Renault Mégane 1.5 dCi 110 Dynamique Nav
List price £19,400
Target Price £17,463
All-new Mégane is designed to mix it with the best; this diesel aims to woo company car drivers.
Seat Leon 1.6 TDI 110 Ecomotive SE 5dr
List price £19,650
Target Price £16,758
It may be the oldest car here, but the Leon is a top family hatch and will present a strong challenge.
Vauxhall Astra 1.6 CDTi 110 Ecoflex Tech Line
List price £18,345
Target Price £16,758
The Astra is a fine all-rounder, and this version has low CO2 emissions. It could be the one to beat.
Small SUVs are in the ascendency, so why pick a traditional hatchback instead? Well, a lower-slung, less bulky car can offer nimbler handling and, potentially, cost less to run, too.
Renault’s new Mégane is the latest model to join the fray. This 1.5-litre diesel Dynamique Nav version is designed to pique the interest of company car drivers, with competitive CO2 emissions to keep your benefit-in-kind (BIK) tax bills low, and standard sat-nav to keep you from getting lost.
Likewise, the Vauxhall Astra Tech Line has tempting gadgets and a low list price. With CO2 emissions among the best in class, this 1.6-litre version is even kinder to your wallet than the Mégane.
Don’t discount the Seat Leon, though. It’s long been one of our top choices, with sprightly handling and striking looks, and it’s cheap to run in tax-busting Ecomotive form.
What are they like to drive?
All three cars have fairly small, frugal diesel engines, so it would be unreasonable to expect hot-hatch pace. You do need reasonable real-world peppiness for overtaking, though, and in this respect the Leon and Astra deliver. All three engines produce 108bhp, but the Leon and Astra have better mid-range oomph. The Astra’s extra in-gear pulling power is more noticeable when accelerating from 30-50mph, while the Leon edges it between 50-70mph.
As the heaviest car here the Mégane feels relatively lethargic, particularly when you’re pulling away from traffic lights or overtaking on a country road. It has enough mid-range muscle for most circumstances, though, so it would be unfair to describe it as slow.
The Mégane’s engine is quiet in all but the upper reaches of its rev range, but vibration through the pedals does tingle your feet. In contrast, the Leon isolates you better from vibrations, but its engine sounds boomier. While you get a few vibrations through the Astra’s pedals, its engine is the smoothest overall. In terms of wind and road noise, the Astra is almost as good as the respectably hushed Mégane at speed, with the Seat’s extra road roar making it the noisiest motorway cruiser.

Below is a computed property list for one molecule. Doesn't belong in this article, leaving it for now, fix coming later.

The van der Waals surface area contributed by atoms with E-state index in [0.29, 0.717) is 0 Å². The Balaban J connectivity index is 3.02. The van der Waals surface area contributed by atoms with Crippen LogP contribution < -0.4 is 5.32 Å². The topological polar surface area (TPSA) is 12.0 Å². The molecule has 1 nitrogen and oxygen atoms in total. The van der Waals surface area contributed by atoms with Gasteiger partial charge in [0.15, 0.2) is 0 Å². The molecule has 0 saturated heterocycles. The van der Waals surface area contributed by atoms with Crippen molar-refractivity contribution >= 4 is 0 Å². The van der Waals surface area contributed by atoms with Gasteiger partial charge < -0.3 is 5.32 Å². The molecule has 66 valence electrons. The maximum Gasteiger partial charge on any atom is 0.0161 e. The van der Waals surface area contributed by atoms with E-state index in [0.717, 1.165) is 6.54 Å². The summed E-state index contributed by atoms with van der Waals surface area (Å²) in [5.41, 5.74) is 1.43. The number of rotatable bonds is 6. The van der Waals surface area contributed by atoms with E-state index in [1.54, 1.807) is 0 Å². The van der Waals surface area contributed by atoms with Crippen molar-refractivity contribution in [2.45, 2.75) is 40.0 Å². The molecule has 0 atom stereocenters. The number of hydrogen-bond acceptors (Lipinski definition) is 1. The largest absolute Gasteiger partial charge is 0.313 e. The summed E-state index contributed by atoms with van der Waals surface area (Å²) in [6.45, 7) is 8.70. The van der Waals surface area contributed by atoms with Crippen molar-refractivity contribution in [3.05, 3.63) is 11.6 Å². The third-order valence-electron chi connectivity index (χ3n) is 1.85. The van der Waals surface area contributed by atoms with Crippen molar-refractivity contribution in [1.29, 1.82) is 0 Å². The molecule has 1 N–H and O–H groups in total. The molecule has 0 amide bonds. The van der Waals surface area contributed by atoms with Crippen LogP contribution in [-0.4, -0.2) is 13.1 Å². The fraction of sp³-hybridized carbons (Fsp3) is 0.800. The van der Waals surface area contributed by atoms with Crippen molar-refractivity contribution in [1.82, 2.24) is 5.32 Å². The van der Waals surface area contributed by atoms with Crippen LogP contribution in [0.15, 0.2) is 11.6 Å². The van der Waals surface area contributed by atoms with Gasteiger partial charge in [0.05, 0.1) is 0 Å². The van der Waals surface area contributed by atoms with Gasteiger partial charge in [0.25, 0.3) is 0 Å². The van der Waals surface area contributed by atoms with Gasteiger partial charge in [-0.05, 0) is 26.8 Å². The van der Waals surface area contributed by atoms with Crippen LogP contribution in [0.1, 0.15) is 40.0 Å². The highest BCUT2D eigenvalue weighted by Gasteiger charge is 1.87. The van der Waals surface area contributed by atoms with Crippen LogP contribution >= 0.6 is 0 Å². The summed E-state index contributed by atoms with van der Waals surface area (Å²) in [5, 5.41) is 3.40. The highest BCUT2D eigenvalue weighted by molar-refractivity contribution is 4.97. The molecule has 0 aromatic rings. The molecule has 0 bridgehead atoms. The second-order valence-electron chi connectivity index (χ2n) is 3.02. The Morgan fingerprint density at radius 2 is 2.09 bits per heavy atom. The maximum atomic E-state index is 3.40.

All three cars come with six-speed manual gearboxes. The Leon’s is precise, and the Astra’s is light but a bit sloppy in comparison. Still, its gearbox is nicer to use than the Mégane’s, which is vague enough to occasionally dupe you in to selecting the wrong gear.
We aren’t overly keen on the Mégane’s brakes, either: there’s too much travel before they suddenly bite sharply. In contrast, the Leon and Astra’s middle pedals allow you to slow your progress smoothly.
Neither the Mégane nor the Astra deliver much steering feedback, despite the Mégane having a button to change the steering weight. Particularly at faster speeds, the extra feel and more natural weight build-up you get from the Leon allow you to steer round corners with more confidence.
With the most grip and least body lean, the Leon switches direction keenly and is the most stable through bends. The Astra turns in eagerly, but feels a bit nervous in comparison, whereas the Mégane is safe, but sways about the most and is the least fun to drive with gusto. That said, the Mégane is smoothest over scraggy roads. The Astra’s a bit more unsettled, and, while the Leon is noticeably the firmest, it’s never too uncomfortable.
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